Norco, Lortab, Vicodin to Schedule II in 2014 | Rachael Olsufka, PharmD | RxEconsult

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Norco, Lortab, Vicodin Rescheduled to Schedule II Category: Pain Management by - August 22, 2014 | Views: 50149 | Likes: 1 | Comment: 0  

Norco, Lortab, Vicodin to Schedule II

DEA reschedules Vicodin, Lortab, and Norco

On August 22, 2014, the Drug Enforcement Agency (DEA) issued a final ruling on rescheduling Vicodin, Lortab, Norco and generic hydrocodone combination products from Schedule III to Schedule II. The Final Rule states, “With the issuance of this final rule, the Administrator of the Drug Enforcement Administration reschedules hydrocodone combination products from schedule III to schedule II of the Controlled Substances Act” and a full report will be published in the Federal Registrar.

Hydrocodone combination products are the most commonly prescribed pain products in the United States. Vicodin, Lortab, Norco, and similar drugs contain a combination of hydrocodone and acetaminophen (Tylenol) or ibuprofen. Although hydrocodone by itself has always been a Schedule II medication, combination hydrocodone products combined with non-narcotic medications such as Tylenol and ibuprofen were supposed to have a reduced potential for abuse, allowing these products to obtain Schedule III status.

In 1999 a physician submitted a petition requesting the DEA to consider rescheduling hydrocodone products. A scientific and medical evaluation was completed by the Department of Health and Human Services and on January 25, 2013, a Food and Drug Administration (FDA ) advisory panel of experts voted 19 to 10 to change hydrocodone containing products from schedule III controlled drugs to the more restricted schedule II controlled substance category. In February 2014, the DEA announced the intent to move hydrocodone combination products from Schedule III to Schedule II.

What is the difference between a Schedule II and Schedule III medication?

The Controlled Substances Act was passed by Congress in 1970 to place tighter regulations on prescribing and dispensing of medications that have the potential for abuse and misuse. Medications that meet these criteria are placed into one of five classes referred to as Schedule I, II, III, IV, and V. The scheduling of medications is determined by the DEA based on the medical benefit the drug provides and its risk for misuse and addiction. Schedule I drugs are determined to have no medical benefit and a high risk for misuse and abuse (e.g., heroin). Schedule II medications are those that have demonstrated medical benefit but have a high potential for psychological addiction, physical dependence, and potential misuse (e.g., oxycodone), hence requiring careful monitoring by a physician. Schedules III, IV, and V are differentiated by the degree for the potential for misuse, abuse, and addition. Schedule II medications have more restrictions for prescribing and dispensing when compared to medications under schedules III, IV, and V. For a physician these restrictions include not allowing them to call or fax in the prescription to a pharmacy and refills are not allowed. For a pharmacy, these restrictions include keeping the medications locked at all times when not being dispensed, more paperwork for tracking every unit that comes in and out of the pharmacy, and submitting this paperwork to the DEA routinely. Some states have additional requirements for prescribing and dispensing Schedule II medications.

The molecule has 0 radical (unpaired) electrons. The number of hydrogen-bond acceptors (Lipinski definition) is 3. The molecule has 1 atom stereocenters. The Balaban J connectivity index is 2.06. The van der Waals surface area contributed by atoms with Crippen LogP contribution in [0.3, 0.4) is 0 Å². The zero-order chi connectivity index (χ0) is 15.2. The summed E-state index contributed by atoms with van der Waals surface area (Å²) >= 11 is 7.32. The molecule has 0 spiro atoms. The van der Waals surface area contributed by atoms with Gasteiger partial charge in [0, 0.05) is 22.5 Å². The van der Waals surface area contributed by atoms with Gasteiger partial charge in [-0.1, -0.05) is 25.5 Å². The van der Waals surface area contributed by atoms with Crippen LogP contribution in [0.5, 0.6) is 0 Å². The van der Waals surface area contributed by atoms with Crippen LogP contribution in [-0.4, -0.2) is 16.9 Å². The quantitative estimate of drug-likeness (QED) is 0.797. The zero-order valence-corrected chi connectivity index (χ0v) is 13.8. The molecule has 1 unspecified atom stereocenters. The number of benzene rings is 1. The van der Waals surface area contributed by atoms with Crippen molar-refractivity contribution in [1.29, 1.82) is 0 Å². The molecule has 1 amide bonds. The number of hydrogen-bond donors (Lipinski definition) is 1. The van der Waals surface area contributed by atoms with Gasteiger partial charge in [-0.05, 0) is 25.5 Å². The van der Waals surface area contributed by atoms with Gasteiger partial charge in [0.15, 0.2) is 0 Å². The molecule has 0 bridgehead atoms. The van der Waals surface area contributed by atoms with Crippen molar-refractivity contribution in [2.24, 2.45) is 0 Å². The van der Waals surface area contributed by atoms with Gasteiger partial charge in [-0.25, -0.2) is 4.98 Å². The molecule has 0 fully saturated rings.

Some healthcare providers did not support reclassification

The DEA allowed the public to comment on rescheduling hydrocodone combination products following an advisory committee meeting in 2013. They received a total of 573 comments from pharmacists, government officials, surgeons, and members of the public. Overall the ruling was supported, with 52% (298 comments) of those that commented supporting the change and 41% (235 comments) opposing. The majority of those who opposed the ruling were pharmacists and pharmacy students. Large pharmacy organizations, such as the American Pharmacist Association, were also in opposition to this ruling.



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